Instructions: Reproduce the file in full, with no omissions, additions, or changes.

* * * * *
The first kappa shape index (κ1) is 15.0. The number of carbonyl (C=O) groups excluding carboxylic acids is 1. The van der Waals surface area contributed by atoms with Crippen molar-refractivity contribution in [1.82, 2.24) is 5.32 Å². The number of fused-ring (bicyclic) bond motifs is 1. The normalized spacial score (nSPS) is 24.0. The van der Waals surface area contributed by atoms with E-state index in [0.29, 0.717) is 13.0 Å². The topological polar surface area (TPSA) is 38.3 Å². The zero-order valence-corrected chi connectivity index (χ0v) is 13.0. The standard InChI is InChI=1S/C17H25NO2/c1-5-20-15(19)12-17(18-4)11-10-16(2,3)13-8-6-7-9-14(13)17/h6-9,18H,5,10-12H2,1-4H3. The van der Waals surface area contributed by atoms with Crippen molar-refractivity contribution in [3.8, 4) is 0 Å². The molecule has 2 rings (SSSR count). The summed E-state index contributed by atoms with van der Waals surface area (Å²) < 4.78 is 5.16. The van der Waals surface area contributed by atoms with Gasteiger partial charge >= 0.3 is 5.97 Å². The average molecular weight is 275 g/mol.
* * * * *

The first kappa shape index (κ1) is 15.0. The number of carbonyl (C=O) groups excluding carboxylic acids is 1. The van der Waals surface area contributed by atoms with Crippen molar-refractivity contribution in [1.82, 2.24) is 5.32 Å². The number of fused-ring (bicyclic) bond motifs is 1. The normalized spacial score (nSPS) is 24.0. The van der Waals surface area contributed by atoms with E-state index in [0.29, 0.717) is 13.0 Å². The topological polar surface area (TPSA) is 38.3 Å². The zero-order valence-corrected chi connectivity index (χ0v) is 13.0. The standard InChI is InChI=1S/C17H25NO2/c1-5-20-15(19)12-17(18-4)11-10-16(2,3)13-8-6-7-9-14(13)17/h6-9,18H,5,10-12H2,1-4H3. The van der Waals surface area contributed by atoms with Crippen molar-refractivity contribution in [3.8, 4) is 0 Å². The molecule has 2 rings (SSSR count). The summed E-state index contributed by atoms with van der Waals surface area (Å²) < 4.78 is 5.16. The van der Waals surface area contributed by atoms with Gasteiger partial charge >= 0.3 is 5.97 Å². The average molecular weight is 275 g/mol.